Maybe they should have listened to EOSHD earlier!
The future is mirrorless, I kept saying soon after the Panasonic GH1 came out.
Now starting for the first time 8 years later, Canon are trying to reassure their investors that the future is indeed mirrorless.
The company also admitted in their latest financial results that EOS R and RP unit sales are below expectation.
Even worse news for Canon is that profit for the entire quarter is down 64% compared to 2018, which itself wasn’t exactly a banner year.
Canon continue to blame the entry level market contraction for this dismal result, however…
First they blamed compacts.
Then they blamed entry level DSLRs.
Now they are blaming entry-to-mid level DSLRs.
Notice the trend? Yes the rot is going higher and higher up the range, as smartphones get better and better – some of them to the level where even enthusiasts can be happy with some of the results they get. I know am one.
Next up, Canon will be blaming the entry-to-mid-to-high-end, which is to say all of the damned cameras put together, coupled with the fact nobody wants to buy them anymore due to a complete lack of imaginative thinking outside the box.
EOS R is in trouble?
In their financial report, Canon say they will endeavour to increase trust with pros in their mirrorless cameras, including extending support for R mount cameras to professional sports shooters. Canon cornered the market in this, their biggest pro sales front, but none of them currently want to shoot with an EOS R.
It could be a sign that Canon is going to introduce a very fast shooting EOS RX professional mirrorless camera, and in the report Canon say 5 new RF lenses are coming this year.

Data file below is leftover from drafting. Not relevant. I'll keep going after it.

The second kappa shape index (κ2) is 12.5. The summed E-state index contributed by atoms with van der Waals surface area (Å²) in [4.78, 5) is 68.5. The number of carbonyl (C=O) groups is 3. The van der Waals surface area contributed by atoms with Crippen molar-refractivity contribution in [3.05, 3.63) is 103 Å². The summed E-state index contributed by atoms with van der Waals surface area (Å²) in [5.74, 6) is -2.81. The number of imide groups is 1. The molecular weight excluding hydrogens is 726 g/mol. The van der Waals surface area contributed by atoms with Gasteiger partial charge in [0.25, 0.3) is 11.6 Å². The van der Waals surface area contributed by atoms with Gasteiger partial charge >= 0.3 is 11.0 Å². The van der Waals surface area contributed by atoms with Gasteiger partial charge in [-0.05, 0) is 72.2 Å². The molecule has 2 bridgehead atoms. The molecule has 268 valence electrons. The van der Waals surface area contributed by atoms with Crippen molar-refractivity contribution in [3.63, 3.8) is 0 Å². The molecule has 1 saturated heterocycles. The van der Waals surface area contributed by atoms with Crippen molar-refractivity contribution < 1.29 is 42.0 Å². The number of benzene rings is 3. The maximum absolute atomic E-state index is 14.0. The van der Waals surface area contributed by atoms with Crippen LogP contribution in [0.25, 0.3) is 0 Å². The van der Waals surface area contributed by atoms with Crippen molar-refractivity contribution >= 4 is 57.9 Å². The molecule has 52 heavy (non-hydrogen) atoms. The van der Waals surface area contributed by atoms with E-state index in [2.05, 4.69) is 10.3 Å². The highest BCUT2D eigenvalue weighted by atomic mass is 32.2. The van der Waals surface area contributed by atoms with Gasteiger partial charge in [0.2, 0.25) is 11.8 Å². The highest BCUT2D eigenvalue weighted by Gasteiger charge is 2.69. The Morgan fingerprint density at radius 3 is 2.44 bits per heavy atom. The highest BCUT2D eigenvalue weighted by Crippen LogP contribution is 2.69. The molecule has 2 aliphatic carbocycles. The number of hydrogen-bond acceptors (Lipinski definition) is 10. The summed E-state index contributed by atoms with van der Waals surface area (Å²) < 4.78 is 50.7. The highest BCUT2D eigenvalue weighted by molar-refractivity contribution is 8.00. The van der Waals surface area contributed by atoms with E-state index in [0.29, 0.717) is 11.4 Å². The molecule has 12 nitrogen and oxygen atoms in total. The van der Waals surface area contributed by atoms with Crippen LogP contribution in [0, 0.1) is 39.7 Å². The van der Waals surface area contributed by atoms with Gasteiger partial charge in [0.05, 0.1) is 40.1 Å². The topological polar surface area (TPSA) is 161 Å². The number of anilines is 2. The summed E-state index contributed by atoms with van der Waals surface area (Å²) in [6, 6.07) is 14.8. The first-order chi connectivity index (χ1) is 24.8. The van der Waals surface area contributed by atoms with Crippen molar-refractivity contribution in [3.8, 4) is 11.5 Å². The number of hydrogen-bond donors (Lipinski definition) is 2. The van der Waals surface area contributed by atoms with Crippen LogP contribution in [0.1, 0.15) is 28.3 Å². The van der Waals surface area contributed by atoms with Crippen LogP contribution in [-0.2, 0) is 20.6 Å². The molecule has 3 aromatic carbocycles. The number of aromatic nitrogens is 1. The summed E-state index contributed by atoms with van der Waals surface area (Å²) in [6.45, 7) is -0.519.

They are going to have one heck of a hard time getting 1D X Mark II users to switch systems, let me tell you that right now.
EOS RP embroiled in Price War
In the quarterly report, Canon worried investors by admitting to intensifying price competition in the full frame mirrorless market. Sony is the villain here, with their race to the bottom selling old A7 series models for ridiculous bargain bin prices. As a result, profit has disappeared right where the bulk of the unit sales are made.
In addition, the high-end specs of the Sony A7 III has hammered high-end $3500 cameras hard (including Sony’s own A7R series). The big Canon cash cows, such as the 5D Mark IV have fallen from grace and can no longer sell in sufficient quantities at $3000. Even the mid-range prices are falling as evidenced by heavy 6D Mark II discounts.
Will there ever be a $3500 camera as successful as the 5D-line again? It’s doubtful.
The A7 III forced everyone to react. On the plus side, as users we now have some nice bargains around in the full frame mirrorless market – with the EOS R, S1, Z6 and A7 III all extremely high specced cameras moving down in price towards the $1500-$2000 mark.
Cinema EOS sales moved out of imaging division
Canon have put the Cinema EOS products in a Industrial sales report, where it’s almost impossible to see how well or how badly it’s performing.
Overall operating profit of the entire Canon group in 2019 is on track to be their worst since the 2009 financial crash 10 years ago.
For a company that remains 3rd in the world for number of new patents almost every year, I see very little of this R&D innovation reaching the sales front-line in the form of exciting finished products.
Canon filed 1000 more patents than Apple in 2018, but can’t even give us a mirrorless camera without cropped 4K recording.
With DSLRs set to be obsolete at an accelerating rate, taking the EF lens range with them… Canon seem to have accepted this and their answer going forward seems to be to get out of the consumer market altogether.
According to official information on their corporate vision, the company states: “Canon is in the midst of a grand strategic transformation designed to accelerate growth in our four new businesses: commercial printing, network cameras, medical and industrial equipment.”